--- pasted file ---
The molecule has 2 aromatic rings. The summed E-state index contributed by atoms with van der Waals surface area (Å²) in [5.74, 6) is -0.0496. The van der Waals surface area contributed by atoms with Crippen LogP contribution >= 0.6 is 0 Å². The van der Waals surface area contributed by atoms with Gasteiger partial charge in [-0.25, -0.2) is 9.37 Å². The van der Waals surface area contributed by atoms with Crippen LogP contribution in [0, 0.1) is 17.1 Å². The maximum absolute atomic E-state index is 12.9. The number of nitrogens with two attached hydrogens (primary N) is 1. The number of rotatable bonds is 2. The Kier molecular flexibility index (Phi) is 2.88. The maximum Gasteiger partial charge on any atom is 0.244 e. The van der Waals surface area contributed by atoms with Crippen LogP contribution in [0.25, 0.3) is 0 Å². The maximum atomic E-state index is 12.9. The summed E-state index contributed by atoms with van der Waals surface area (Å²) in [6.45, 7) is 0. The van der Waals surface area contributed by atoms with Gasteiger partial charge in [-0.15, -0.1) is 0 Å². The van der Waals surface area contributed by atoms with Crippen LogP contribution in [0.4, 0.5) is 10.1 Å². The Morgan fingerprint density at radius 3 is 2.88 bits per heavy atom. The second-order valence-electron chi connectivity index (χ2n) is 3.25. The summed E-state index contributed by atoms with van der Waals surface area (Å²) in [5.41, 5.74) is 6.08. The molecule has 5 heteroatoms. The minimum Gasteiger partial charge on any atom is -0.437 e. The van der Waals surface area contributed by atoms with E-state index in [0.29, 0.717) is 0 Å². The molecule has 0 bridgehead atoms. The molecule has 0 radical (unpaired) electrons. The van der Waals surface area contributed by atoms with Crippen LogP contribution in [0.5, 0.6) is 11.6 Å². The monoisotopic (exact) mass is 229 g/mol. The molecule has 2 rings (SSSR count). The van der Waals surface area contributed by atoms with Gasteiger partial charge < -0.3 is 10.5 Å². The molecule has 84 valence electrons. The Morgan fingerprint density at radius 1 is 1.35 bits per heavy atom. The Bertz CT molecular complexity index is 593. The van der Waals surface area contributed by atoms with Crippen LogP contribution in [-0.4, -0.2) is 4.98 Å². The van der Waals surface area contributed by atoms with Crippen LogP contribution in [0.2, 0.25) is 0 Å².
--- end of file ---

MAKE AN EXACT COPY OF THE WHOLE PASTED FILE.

The molecule has 2 aromatic rings. The summed E-state index contributed by atoms with van der Waals surface area (Å²) in [5.74, 6) is -0.0496. The van der Waals surface area contributed by atoms with Crippen LogP contribution >= 0.6 is 0 Å². The van der Waals surface area contributed by atoms with Gasteiger partial charge in [-0.25, -0.2) is 9.37 Å². The van der Waals surface area contributed by atoms with Crippen LogP contribution in [0, 0.1) is 17.1 Å². The maximum absolute atomic E-state index is 12.9. The number of nitrogens with two attached hydrogens (primary N) is 1. The number of rotatable bonds is 2. The Kier molecular flexibility index (Phi) is 2.88. The maximum Gasteiger partial charge on any atom is 0.244 e. The van der Waals surface area contributed by atoms with Crippen LogP contribution in [0.25, 0.3) is 0 Å². The maximum atomic E-state index is 12.9. The summed E-state index contributed by atoms with van der Waals surface area (Å²) in [6.45, 7) is 0. The van der Waals surface area contributed by atoms with Gasteiger partial charge in [-0.15, -0.1) is 0 Å². The van der Waals surface area contributed by atoms with Crippen LogP contribution in [0.4, 0.5) is 10.1 Å². The Morgan fingerprint density at radius 3 is 2.88 bits per heavy atom. The second-order valence-electron chi connectivity index (χ2n) is 3.25. The summed E-state index contributed by atoms with van der Waals surface area (Å²) in [5.41, 5.74) is 6.08. The molecule has 5 heteroatoms. The minimum Gasteiger partial charge on any atom is -0.437 e. The van der Waals surface area contributed by atoms with E-state index in [0.29, 0.717) is 0 Å². The molecule has 0 bridgehead atoms. The molecule has 0 radical (unpaired) electrons. The van der Waals surface area contributed by atoms with Crippen LogP contribution in [0.5, 0.6) is 11.6 Å². The monoisotopic (exact) mass is 229 g/mol. The molecule has 2 rings (SSSR count). The van der Waals surface area contributed by atoms with Gasteiger partial charge < -0.3 is 10.5 Å². The molecule has 84 valence electrons. The Morgan fingerprint density at radius 1 is 1.35 bits per heavy atom. The Bertz CT molecular complexity index is 593. The van der Waals surface area contributed by atoms with Crippen LogP contribution in [-0.4, -0.2) is 4.98 Å². The van der Waals surface area contributed by atoms with Crippen LogP contribution in [0.2, 0.25) is 0 Å².